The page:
Buckingham & Clifton, “Now Discover Your Strengths,” Excerpts

Buckingham & Clifton, “Now Discover Your Strengths,” Excerpts

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Unformatted text preview: Tiger Woods, Bill Gates, and Cole Porter “What is a strength?” For the sake of clarity let’s be more precise about what we mean by a “strength.” The definition of a strength that we will use throughout this book is quite specific: consistent near perfect performance in an activity. By this definition Pam’s accurate decision-making and ability to rally people around her organiza- tion’s common purpose are strengths. Sherie’s love of diagnosing and treating skin diseases is a strength. Paula’s ability to generate and then refine article ideas that fit her magazine’s identity is a strength. To use more celebrated examples, the golfer Tiger Woods’s ex— traordinary long-game—his length with his woods and his irons—is a strength. As is his putting. His ability to chip out of a bunker—inconsistent when compared to other top professionals (Tiger is 61st on the PGA tour in “sand saves”)—is not. In a business context Bill Gates’s genius at taking innovations and transforming them into user-friendly applications is a strength, whereas his ability to maintain and build an enterprise in the face of legal and commercial assault—as compared to his partner’s, Steve Ballmer—is not. In an artistic setting, Cole Porter’s ability to carve the perfect lyric was a strength. His attempts at writing believable characters and plots were not. By defining strength in this way, consistent near perfect per- formance in an activity, we reveal three of the most important principles of living a strong life. 25 THE ANATOMY OF A STRENGTH First, for an activity to be a strength you must be able to do it consistently. And this implies that it is a predictable part of your performance. You may have occasionally hit a shot that would have made Tiger Woods proud, but we are not going to call this ac- tivity a strength unless you can demonstrate it time and time again. And you must also derive some intrinsic satisfaction from the activity. Sherie is certainly smart enough to be any kind of doctor, but practicing dermatology constitutes her strength be- cause it is the specialty that energizes her. By contrast, Bill Gates is quite capable of implementing Microsoft’s strategy, but be— cause, as he has reported, performing this role drains him of en- ergy, this ability is not a strength. The acid test of a strength? The ability is a strength only if you can fathom yourself doing it re- peatedly, happily, and successfully. Second, you do not have to have strength in every aspect of your role in order to excel. Pam is not the perfect candidate for her role. Neither is Sherie. The people we described above are not ex- actly suited for their roles. None of them is blessed with the “per— fect hand.” They are simply doing the best they can with the cards they were dealt. That excellent performers must be well rounded is one of the most pervasive myths we hope to dispel in this book. When we studied them, excellent performers were rarely well rounded. On the contrary, they were sharp. Third, you will excel only by maximizing your strengths, never by fixing your weaknesses. This is not the same as saying “ignore your weaknesses.” The people we described did not ignore their weaknesses. Instead, they did something much more effective. They found ways to manage around their weaknesses, thereby freeing them up to hone their strengths to a sharper point. Each of them did this a little differently. Pam liberated herself by hiring an outside consultant to write the strategic plan. Bill Gates did some- thing sirnilar. He selected a partner, Steve Ballmer, to run the 26 STRONG LIVES company, allowing him to return to software development and rediscover his strengths’ path. Sherie, the dermatologist, simply stopped doing the kind of medicine that drained her. Paula, the magazine editor, turned down job offers. Tiger Woods was in a slightly tougher spot. He couldn’t escape the fact that his bunker play needed to improve, and so, like many of us must, he was forced to do damage control. He worked on his weakness just enough so that it did not undermine his strengths. But once his bunker play reached acceptable levels, he and his coach, Butch Harmon, turned their attention to their most impor- tant and creative work: the refining and perfecting of Tiger’s most dominant strength, his swing. Of all of them, Cole Porter pursued the most aggressive and, some might say, riskiest strategy for managing around his weak- nesses. He bet that if he kept polishing his strengths as a song- writer, very soon the audience simply wouldn’t care that his plots were weak and his characters stereotypical. His strengths would blind people to his weaknesses. Today, "many would say that his strategy paid off. When you can write words and melodies as scin— tillating and sophisticated as his, it is almost irrelevant who is singing them or why. Each of these people found success and fulfillment in their work in very different fields because they intentionally played to their strengths. We want to help you do the same—to capitalize on your strengths, whatever they may be, and manage around your weaknesses, whatever they may be. 27 Is He Always This Good? “What can we learn about strengths from Colin Powell?” Recently, General Colin Powell came to speak to one thousand of The Gallup Organization’s leaders. His reputation was almost ridiculously impressive. We knew him to be the former national security advisor, chairman of the Joint Chiefs of Staff, com— mander—in—chief of NAT O’s forces during Desert Shield and Desert Storm, and, according to the last decade of global polls, one of the ten most respected leaders in the world. Needless to say, our expectations were high. As he walked onstage after a suitably glowing introduction, more than a few of us wondered whether the performance would live up to the resume. By the end of the speech we had a different question: “Is he al- ways this good?” In the course of one short hour General Powell had revealed himself to be an especially gifted public speaker. He drew us into the intimate politics of President Ronald Reagan’s Oval Office. He placed us across a table in the Kremlin as Mikhail Gorbachev announced perestroika with: “General, you are going to have to find yourself another enemy.” He had us waiting by the phone for General H. Norman Schwarzkopf ’s call to report on the first air strikes of Desert Storm. He spoke casually, without the formulaic patter of the politician, without the bombast of the preacher, without structure, and without notes. He just had a few istories to tell, and as he talked, almost accidentally these stories laced themselves together into a narrative about leadership and character. It was a simple message, perfectly delivered. A strength such as this is intimidating. For the audience, the General’s performance stood far above basic analysis. We didn’t want to ask, “Where did he learn this?” because it was quite obvi— 39 THE ANATOMY OF A STRENGTH ous that neither Toast Masters nor Dale Carnegie had anything to do with his performance. Instead, we wanted to know “Where did this come from?” as though the performance was not being cre- - ated by General Powell but was being channeled through him, flawless and sublime. All strengths have this quality. Stand in front of a Monet for a few moments, and it appears complete, like a circle. You don’t imagine a tentative beginning, a slew of clumsy crossings—out in the middle, and a last brush stroke to finish the painting. You ex- perience it as a whole, all—at—once perfection. The strength doesn’t have to be artistic to be intimidating. Any near perfect performance stimulates this same feeling of awe. A friend tells a joke with timing and flare, and you wonder “How did he do that?” A colleague writes a client letter that is both focused and intriguing, and you ask yourself the same thing. And it is not just the “nearperfect” aspect of a strength that so impresses us; the “consistent” part is equally amazing. Cal Ripken played in 2,216 consecutive baseball games. How did he manage that? Bettina K., one of Disney World’s best housekeepers, has cleaned the same section of rooms in the same hotel for more than twenty—one years. How does she stick with it? Before his death in February 2000, Charles Schulz had drawn the same cartoon strip, Peanuts, for over forty—one years. How did he do that? Whether the question is “How does he do it so well?” or “How does he do it for so long?” any consistently near perfect perfor— mance seems almost too amazing to analyze. But, of course, strengths do not emerge perfect and whole. Each person’s strengths are created—developed from some very specific raw materials. You can acquire some materials, your knowledge and skills, with practice and learning; others, your talents, you simply have to hone. 40 ...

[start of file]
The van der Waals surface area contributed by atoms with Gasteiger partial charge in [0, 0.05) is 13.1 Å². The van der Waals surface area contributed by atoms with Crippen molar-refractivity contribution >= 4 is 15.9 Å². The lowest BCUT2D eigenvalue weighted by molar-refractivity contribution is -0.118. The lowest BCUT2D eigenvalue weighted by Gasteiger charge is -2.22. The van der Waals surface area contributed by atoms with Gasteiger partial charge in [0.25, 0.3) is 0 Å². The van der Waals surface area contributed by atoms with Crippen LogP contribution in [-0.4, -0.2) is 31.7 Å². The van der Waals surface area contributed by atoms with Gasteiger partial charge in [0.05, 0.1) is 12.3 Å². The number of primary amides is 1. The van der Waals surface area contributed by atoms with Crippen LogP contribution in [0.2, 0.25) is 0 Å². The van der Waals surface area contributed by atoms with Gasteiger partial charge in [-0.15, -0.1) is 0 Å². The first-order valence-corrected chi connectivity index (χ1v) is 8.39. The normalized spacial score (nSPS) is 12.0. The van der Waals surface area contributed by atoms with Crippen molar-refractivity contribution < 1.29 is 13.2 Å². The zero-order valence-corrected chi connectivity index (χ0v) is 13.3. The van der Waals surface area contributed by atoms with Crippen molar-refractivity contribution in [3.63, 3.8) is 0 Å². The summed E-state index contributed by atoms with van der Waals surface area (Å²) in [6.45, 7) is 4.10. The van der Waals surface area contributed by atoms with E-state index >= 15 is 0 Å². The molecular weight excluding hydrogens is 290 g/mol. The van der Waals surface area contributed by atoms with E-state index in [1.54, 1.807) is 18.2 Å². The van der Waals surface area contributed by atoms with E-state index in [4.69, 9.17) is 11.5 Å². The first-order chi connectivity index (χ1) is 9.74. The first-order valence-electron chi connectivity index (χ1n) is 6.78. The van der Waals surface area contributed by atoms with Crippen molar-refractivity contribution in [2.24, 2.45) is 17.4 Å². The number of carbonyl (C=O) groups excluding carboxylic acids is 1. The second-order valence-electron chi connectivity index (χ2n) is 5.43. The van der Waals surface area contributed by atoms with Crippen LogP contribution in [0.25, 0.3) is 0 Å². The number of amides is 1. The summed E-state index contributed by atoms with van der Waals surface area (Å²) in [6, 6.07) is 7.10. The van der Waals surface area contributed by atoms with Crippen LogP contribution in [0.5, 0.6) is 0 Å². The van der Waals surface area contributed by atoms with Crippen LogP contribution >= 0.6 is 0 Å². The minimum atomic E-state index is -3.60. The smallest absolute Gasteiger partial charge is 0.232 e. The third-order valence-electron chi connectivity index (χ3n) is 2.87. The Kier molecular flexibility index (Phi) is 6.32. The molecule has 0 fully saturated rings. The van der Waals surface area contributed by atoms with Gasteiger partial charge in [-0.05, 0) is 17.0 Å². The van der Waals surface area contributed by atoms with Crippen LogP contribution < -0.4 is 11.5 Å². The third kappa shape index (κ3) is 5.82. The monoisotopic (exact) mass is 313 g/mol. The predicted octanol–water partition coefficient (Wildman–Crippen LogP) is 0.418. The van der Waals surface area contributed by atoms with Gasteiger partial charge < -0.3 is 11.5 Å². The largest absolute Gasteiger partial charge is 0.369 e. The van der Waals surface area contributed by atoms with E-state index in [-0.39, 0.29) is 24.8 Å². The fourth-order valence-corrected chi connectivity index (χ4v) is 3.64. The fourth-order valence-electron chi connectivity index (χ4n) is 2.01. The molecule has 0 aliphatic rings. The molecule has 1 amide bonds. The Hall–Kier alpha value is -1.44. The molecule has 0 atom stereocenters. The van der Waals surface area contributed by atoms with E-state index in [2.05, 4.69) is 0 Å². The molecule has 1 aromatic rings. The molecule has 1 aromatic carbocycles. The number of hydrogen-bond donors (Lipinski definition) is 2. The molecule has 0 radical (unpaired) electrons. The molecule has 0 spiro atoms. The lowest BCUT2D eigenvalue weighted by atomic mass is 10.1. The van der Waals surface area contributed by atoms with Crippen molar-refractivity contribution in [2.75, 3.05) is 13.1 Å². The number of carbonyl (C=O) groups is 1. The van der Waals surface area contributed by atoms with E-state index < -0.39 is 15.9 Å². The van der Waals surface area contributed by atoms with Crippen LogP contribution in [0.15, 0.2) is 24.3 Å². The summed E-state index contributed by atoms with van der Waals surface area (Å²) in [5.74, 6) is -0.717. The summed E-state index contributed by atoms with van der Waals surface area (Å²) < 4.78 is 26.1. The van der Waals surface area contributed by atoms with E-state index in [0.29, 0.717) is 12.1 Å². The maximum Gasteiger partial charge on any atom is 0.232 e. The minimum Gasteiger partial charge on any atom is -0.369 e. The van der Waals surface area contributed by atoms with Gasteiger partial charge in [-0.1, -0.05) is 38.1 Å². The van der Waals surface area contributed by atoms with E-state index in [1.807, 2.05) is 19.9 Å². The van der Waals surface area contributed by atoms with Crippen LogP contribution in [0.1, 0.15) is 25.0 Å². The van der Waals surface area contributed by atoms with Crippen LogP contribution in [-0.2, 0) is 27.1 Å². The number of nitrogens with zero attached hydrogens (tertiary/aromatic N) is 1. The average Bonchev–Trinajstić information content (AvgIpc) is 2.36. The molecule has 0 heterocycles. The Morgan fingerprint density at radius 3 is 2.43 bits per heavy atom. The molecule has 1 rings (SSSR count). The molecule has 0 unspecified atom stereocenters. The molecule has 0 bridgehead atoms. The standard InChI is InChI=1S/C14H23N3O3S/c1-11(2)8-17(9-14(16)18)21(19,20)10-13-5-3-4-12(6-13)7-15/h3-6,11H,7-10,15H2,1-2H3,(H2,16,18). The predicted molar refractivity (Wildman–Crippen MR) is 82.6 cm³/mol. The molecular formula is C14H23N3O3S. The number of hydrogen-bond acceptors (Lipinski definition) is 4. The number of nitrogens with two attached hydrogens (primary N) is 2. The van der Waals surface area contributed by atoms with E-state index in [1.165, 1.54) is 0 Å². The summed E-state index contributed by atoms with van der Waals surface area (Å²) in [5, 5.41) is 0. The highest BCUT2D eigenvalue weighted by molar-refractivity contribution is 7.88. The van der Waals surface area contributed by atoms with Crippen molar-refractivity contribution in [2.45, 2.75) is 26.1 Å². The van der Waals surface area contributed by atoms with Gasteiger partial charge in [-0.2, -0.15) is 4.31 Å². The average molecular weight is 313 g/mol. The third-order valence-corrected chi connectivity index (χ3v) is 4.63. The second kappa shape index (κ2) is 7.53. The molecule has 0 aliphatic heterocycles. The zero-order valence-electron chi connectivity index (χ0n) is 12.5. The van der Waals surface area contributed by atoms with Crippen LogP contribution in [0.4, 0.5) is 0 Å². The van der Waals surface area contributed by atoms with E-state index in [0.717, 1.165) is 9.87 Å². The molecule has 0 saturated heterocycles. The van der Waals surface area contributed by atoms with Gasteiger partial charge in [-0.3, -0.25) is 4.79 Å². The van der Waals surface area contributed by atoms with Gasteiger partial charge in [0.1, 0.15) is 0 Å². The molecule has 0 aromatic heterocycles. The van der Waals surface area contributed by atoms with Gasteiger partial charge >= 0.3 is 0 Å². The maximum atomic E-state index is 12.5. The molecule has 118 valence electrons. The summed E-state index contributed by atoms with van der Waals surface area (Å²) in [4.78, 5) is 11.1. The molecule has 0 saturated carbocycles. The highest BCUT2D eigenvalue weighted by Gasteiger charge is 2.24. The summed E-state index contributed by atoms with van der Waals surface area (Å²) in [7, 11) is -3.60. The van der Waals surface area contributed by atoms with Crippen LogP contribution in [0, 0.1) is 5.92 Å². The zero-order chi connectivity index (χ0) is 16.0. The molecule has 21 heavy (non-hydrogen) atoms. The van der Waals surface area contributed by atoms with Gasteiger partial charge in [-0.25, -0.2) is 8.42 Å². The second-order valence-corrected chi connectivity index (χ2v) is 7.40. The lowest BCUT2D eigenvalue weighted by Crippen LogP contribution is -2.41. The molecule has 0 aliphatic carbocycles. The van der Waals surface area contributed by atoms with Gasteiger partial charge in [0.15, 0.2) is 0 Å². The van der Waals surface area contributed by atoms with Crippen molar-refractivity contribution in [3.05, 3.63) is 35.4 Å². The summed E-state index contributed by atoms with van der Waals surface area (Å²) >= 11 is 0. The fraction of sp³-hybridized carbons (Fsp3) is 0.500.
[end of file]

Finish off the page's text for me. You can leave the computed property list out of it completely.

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Buckingham & Clifton, “Now Discover Your Strengths,” Excerpts